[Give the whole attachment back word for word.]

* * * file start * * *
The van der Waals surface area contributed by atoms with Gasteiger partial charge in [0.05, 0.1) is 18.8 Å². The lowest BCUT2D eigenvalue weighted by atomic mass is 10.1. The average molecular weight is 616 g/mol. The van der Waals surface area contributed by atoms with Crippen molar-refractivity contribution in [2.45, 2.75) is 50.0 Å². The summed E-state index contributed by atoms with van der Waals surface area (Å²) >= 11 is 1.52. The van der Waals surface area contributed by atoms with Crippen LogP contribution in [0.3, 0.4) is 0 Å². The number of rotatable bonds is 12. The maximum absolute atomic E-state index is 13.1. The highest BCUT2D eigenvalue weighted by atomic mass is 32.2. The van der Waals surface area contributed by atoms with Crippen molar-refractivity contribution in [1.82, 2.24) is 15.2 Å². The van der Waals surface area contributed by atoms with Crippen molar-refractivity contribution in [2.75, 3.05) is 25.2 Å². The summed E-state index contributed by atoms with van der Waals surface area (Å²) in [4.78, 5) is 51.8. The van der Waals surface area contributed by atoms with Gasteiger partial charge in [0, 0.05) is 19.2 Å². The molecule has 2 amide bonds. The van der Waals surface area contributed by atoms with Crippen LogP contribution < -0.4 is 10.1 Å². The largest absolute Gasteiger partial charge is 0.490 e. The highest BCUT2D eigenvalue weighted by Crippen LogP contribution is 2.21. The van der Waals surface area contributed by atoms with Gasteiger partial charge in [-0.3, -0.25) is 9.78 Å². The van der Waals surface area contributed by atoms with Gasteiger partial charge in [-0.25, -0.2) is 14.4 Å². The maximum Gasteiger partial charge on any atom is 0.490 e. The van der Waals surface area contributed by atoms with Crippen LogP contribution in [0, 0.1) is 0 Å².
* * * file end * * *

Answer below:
The van der Waals surface area contributed by atoms with Gasteiger partial charge in [0.05, 0.1) is 18.8 Å². The lowest BCUT2D eigenvalue weighted by atomic mass is 10.1. The average molecular weight is 616 g/mol. The van der Waals surface area contributed by atoms with Crippen molar-refractivity contribution in [2.45, 2.75) is 50.0 Å². The summed E-state index contributed by atoms with van der Waals surface area (Å²) >= 11 is 1.52. The van der Waals surface area contributed by atoms with Crippen LogP contribution in [0.3, 0.4) is 0 Å². The number of rotatable bonds is 12. The maximum absolute atomic E-state index is 13.1. The highest BCUT2D eigenvalue weighted by atomic mass is 32.2. The van der Waals surface area contributed by atoms with Crippen molar-refractivity contribution in [1.82, 2.24) is 15.2 Å². The van der Waals surface area contributed by atoms with Crippen molar-refractivity contribution in [2.75, 3.05) is 25.2 Å². The summed E-state index contributed by atoms with van der Waals surface area (Å²) in [4.78, 5) is 51.8. The van der Waals surface area contributed by atoms with Gasteiger partial charge in [0, 0.05) is 19.2 Å². The molecule has 2 amide bonds. The van der Waals surface area contributed by atoms with Crippen LogP contribution < -0.4 is 10.1 Å². The largest absolute Gasteiger partial charge is 0.490 e. The highest BCUT2D eigenvalue weighted by Crippen LogP contribution is 2.21. The van der Waals surface area contributed by atoms with Gasteiger partial charge in [-0.3, -0.25) is 9.78 Å². The van der Waals surface area contributed by atoms with Gasteiger partial charge in [-0.25, -0.2) is 14.4 Å². The maximum Gasteiger partial charge on any atom is 0.490 e. The van der Waals surface area contributed by atoms with Crippen LogP contribution in [0, 0.1) is 0 Å².